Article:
So far as I know, your power supply is the only component that you have to worry about being compatible with your country's power grid. (Well, and the monitor and anything else that you actually plug into the wall.) Once inside the case, the power is converted from AC to DC and is all standard, regardless of country.
The power supply is indeed all you have to worry about. The other components don't care if the power-supply inputs are 115V AC, 220V AC, or even DC, as long as the power supply works.
Most AC power supplies have a little red recessed switch near the power input socket that's labeled for "115" or "220". Just flip it to the appropriate position. <b>DO NOT, i repeat, DO NOT</b> plug such a power supply into a 220V circuit unless it's switched to 220V--it will blow the power supply and possibly other stuff in your system!
If the possibility of making such a mistake scares you, simply get a power supply with auto-switch capability--it will automatically detect the A/C input voltage and switch itself accordingly. <A HREF="http://www.pcpowercooling.com/" target="_new">PC Power & Cooling</A> sells very good power supplies, and you can specifically request an auto-switch feature for a small price (maybe US $5-10).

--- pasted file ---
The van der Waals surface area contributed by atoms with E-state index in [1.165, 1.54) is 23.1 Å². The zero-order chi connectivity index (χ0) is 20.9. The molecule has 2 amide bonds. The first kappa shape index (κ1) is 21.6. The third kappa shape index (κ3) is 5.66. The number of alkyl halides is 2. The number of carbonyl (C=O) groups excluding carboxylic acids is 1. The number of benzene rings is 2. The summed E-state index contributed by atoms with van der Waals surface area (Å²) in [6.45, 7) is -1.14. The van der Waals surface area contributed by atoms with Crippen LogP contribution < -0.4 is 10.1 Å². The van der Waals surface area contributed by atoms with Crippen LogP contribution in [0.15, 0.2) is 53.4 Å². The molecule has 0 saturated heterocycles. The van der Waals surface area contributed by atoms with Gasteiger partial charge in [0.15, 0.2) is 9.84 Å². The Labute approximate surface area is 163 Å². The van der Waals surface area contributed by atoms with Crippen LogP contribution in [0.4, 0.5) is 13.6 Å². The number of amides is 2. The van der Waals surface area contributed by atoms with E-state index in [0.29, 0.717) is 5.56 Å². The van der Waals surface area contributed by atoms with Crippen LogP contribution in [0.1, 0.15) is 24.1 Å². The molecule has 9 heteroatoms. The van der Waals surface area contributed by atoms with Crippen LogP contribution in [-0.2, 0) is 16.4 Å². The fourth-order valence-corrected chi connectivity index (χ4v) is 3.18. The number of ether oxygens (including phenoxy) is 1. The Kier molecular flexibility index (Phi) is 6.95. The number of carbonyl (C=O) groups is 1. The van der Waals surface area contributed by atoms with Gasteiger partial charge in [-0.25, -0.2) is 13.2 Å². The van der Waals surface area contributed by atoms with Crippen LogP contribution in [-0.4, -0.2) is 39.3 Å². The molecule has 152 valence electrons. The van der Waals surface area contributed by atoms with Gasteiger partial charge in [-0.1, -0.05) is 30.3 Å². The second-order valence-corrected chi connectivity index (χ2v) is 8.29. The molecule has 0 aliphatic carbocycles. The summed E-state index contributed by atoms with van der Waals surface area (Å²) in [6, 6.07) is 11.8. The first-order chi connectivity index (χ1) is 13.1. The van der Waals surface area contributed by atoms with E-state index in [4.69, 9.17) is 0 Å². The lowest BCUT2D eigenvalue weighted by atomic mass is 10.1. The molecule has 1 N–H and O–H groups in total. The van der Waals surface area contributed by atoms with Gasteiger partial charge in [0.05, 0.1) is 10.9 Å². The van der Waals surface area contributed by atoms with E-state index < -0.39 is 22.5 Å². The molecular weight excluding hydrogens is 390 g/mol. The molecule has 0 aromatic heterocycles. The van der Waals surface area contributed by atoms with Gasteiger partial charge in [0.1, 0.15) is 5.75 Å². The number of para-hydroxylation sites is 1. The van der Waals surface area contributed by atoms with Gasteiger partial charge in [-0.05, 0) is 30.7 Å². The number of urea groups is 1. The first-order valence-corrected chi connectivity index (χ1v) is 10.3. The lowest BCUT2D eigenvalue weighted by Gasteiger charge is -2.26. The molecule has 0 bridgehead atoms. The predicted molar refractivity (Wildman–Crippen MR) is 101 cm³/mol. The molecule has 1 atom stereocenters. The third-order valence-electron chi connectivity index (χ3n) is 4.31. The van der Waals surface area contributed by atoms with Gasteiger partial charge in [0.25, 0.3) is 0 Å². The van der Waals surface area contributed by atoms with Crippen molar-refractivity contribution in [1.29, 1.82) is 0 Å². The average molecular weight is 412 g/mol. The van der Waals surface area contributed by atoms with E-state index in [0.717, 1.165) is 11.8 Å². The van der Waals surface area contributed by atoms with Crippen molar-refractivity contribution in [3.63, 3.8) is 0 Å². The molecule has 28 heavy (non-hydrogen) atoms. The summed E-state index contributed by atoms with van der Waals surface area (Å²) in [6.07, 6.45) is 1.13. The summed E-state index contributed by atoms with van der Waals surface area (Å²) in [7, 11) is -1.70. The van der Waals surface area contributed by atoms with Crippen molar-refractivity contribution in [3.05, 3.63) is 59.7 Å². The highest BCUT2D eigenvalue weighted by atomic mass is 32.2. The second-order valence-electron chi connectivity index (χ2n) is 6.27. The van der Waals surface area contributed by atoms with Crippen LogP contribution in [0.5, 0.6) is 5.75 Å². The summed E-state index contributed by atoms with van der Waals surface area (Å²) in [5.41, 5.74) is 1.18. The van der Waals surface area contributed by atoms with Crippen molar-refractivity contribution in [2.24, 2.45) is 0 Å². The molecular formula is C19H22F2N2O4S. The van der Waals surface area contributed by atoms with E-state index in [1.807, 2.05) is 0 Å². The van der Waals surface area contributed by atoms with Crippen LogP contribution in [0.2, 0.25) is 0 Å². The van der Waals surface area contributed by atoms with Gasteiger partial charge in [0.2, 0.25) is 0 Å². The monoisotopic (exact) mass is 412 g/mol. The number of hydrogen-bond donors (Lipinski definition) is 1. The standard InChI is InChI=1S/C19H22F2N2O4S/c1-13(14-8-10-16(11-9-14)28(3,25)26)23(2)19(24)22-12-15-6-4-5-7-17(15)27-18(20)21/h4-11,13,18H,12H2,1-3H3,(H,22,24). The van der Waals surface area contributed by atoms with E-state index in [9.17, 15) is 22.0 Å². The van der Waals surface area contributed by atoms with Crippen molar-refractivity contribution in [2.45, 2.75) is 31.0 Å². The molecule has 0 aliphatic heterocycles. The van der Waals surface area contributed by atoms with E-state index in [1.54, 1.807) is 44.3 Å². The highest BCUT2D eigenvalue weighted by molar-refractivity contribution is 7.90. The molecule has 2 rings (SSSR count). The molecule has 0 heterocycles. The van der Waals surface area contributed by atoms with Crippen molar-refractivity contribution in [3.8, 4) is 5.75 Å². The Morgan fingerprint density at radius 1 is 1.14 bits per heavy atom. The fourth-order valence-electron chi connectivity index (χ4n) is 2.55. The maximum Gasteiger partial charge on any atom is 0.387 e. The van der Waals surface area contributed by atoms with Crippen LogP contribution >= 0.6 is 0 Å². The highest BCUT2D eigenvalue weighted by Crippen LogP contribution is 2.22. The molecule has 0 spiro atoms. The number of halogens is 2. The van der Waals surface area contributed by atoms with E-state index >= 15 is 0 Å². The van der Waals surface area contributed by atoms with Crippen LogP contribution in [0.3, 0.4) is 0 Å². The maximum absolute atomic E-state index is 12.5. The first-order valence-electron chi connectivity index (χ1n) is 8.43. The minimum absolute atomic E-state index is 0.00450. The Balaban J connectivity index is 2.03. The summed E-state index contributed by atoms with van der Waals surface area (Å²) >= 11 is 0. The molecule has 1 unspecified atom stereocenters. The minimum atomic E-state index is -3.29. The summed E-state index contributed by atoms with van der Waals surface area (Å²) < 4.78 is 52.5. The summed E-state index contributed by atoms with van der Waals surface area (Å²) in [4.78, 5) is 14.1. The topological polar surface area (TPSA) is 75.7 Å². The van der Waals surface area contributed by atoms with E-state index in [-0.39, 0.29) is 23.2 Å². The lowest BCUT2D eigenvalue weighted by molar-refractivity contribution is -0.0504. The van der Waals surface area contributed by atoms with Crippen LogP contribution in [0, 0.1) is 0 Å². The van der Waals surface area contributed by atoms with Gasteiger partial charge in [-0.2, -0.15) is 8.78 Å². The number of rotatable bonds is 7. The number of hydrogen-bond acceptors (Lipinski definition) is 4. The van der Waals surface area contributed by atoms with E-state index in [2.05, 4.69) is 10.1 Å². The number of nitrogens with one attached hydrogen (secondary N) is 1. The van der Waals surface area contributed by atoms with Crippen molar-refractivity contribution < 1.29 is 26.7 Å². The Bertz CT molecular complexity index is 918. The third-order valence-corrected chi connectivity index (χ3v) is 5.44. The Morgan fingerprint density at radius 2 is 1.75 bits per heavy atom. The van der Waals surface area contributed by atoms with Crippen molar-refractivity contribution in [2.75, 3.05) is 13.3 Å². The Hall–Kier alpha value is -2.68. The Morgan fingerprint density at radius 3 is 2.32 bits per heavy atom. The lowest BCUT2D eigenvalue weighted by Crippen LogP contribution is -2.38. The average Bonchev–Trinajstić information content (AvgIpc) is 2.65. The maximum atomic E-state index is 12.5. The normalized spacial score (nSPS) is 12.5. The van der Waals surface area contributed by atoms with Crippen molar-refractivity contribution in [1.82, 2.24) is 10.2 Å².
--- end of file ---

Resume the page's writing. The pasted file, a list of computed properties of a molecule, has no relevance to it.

<i>I can love my fellow man...but I'm damned if I'll love yours.</i>
Processor core runs at 1.8v or less, depending on type (at least anything recent). Mobo uses 3.3v, 5v, and 12v signals for power and -12v and -5v for switching. Graphics cards use 3.3v or 1.5v depending on type. CDRW has a 12v and 5v line running to it. Same with hard drive. All currents being DC.
So what does that leave to convert all the voltages to 3.3v, 5v, 12v, -5, and -12v? The power supply. It has to make the current DC as well, so output frequency doesn't exist. Most decent power supplies have a switch on the back for 120v or 240v operation (still called 110/220 or 115/230 by some companies).
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